The movie generally keeps extraneous characters to a minimum of screen time but finds room for a few actors previously known for their television work, including Nate Corddry (“Studio 60 on the Sunset Strip”), Peter Scolari (“Bosom Buddies”), Jill Eikenberry (“L.A. Law”) and Maggie Grace (“Lost”). John Latchem

Love or Money
Prebook 1/15; Street 2/12
BFS, Comedy, $24.98 DVD, NR.
Stars Emma Cunniffe, Steven Duffy.

A pair of strangers is chosen by a reality show audience to marry and make it through six months of wedded bliss to claim a large cash prize. But they actually fall in love.

Daniel and Samantha, both refugees from bad relationships, are the winning contestants on “You're the One,” a matchmaking game show. The first time they lay eyes on each other is at the altar, where they are about to be married. If they can stay together for six months, they will split $2 million.

Even though Samantha is completely focused on the prize, Daniel approaches the contest with an open mind and an open heart. Slowly, the pair become entangled, making it through a number of emotional trials, and arrive at the show finale sure of who they are, how they feel about each other, and what they want. Or are they?

This British, made-for-television film boasts a pair of winning performances by Duffy and Cunniffe. Duffy, who has a young Colin Farrell quality, complete with a charming Scottish brogue, is vulnerable and searching as a young man who longs for love. And Cunniffe's ambivalence as she slouches toward the contest finish line while trying to keep a whole host of secrets is palpable.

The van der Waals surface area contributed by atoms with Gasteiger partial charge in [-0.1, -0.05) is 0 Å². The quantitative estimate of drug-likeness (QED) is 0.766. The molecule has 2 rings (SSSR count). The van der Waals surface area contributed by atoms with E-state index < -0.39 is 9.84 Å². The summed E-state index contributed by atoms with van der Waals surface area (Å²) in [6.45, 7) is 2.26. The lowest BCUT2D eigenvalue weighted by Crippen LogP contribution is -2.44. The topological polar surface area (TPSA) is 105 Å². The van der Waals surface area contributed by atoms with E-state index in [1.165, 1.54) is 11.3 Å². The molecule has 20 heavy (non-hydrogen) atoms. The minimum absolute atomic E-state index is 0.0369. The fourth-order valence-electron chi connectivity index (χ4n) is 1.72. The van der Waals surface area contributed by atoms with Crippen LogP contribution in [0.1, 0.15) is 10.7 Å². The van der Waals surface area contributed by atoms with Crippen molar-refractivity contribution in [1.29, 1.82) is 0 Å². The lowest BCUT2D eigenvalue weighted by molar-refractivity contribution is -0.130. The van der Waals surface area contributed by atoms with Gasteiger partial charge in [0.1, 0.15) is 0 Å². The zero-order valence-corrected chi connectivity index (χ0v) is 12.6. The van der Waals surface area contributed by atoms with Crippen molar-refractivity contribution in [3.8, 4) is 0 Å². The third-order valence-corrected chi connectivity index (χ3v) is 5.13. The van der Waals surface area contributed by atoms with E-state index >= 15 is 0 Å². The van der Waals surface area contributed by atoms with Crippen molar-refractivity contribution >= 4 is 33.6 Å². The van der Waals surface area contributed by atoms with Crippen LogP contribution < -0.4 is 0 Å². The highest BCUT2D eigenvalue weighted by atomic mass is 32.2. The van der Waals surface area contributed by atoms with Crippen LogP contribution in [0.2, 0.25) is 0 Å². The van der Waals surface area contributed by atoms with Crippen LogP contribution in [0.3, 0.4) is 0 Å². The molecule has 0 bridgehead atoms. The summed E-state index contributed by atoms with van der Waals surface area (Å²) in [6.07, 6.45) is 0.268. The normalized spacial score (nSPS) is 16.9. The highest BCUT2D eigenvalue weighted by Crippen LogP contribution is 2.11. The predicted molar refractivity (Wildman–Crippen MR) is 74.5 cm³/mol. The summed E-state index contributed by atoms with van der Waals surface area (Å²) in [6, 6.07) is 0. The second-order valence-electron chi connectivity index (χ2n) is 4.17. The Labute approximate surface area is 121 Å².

Although Love or Money doesn't forge any new territory, either in plot or characterization, it is an appealing romantic comedy with a bit of an edge. — Anne Sherber

Cielo
Street 1/22
Laguna, Drama, $24.95 DVD, NR.
In Spanish with English subtitles.
Stars Paulina Gaitan, Alan Chávez, Arcelia Ram?rez, Giovanna Zacar?as.

Films about runaway teens usually follow a familiar arc — a threat or upset at home, the first taste of freedom, and the falling in with some bad characters.

Cielo runs along the same track, but features characters refreshingly different than the typically shallow depiction of teens. These characters' innocent streak is stronger than their wild streak, and their adolescent foibles are reactions to adult-sized problems, not bratty explosions of hormones.

After his father leaves, his mother dies and his end-of-her-rope sister considers sending him to boarding school, Gabriel (Chávez) takes to the street. A baby-faced 15-year-old, Gabriel finds refuge among the kind-hearted stall owners in the local market. One woman's daughter, Cielo (Gaitan of Trade), takes a particular liking to him. Cielo's cruel older brother, Gato, turns Gabriel into a petty crime slave, forcing Gabriel to steal to earn back his mother's necklace that Gato stole from him.

Eventually, petty crime turns into serious crime, and Gabriel is on the run.

Though sometimes heavy on the melodrama and sentiment, Cielo wins you over with its realistic cast of characters (outside of Gato and his ridiculous band of pierced and dreadlocked alterna-criminals). Gabriel and Cielo react to their new love with kid-like wonder that thankfully still exists even at 15. Their first peck on the cheek leads to a day frolicking in a park fountain, not American Pie sexcapades. Their later professions of love are surprisingly believable.

Gabriel's sister is just as authentic; her worries and love come out as scolding and nagging. She's just too young to know another way to deal with her troubled brother, especially when she too has lost her parents.Cielo is an excellent choice for audiences interested in both Mexican cinema and coming-of-age stories. It's a realistic vision of teenagers that doesn't pander to stereotypes, cheap laughs or exploitation. — Laura Tiffany

Surveillance 24/7
Prebook 1/15; Street 3/4
Wolfe, Thriller, $24.95 DVD, NR.
Stars Dawn Steele, Tom Harper, Sean Brenden Brosnan, Nicholas Jones, Simon Callow.

Surveillance 24/7 is an earnest, well-meaning thriller that takes on far too many issues to be either exciting or comprehensible. The thrills and the plot are so diluted by all the important points trying to be made that none of the messages have any impact.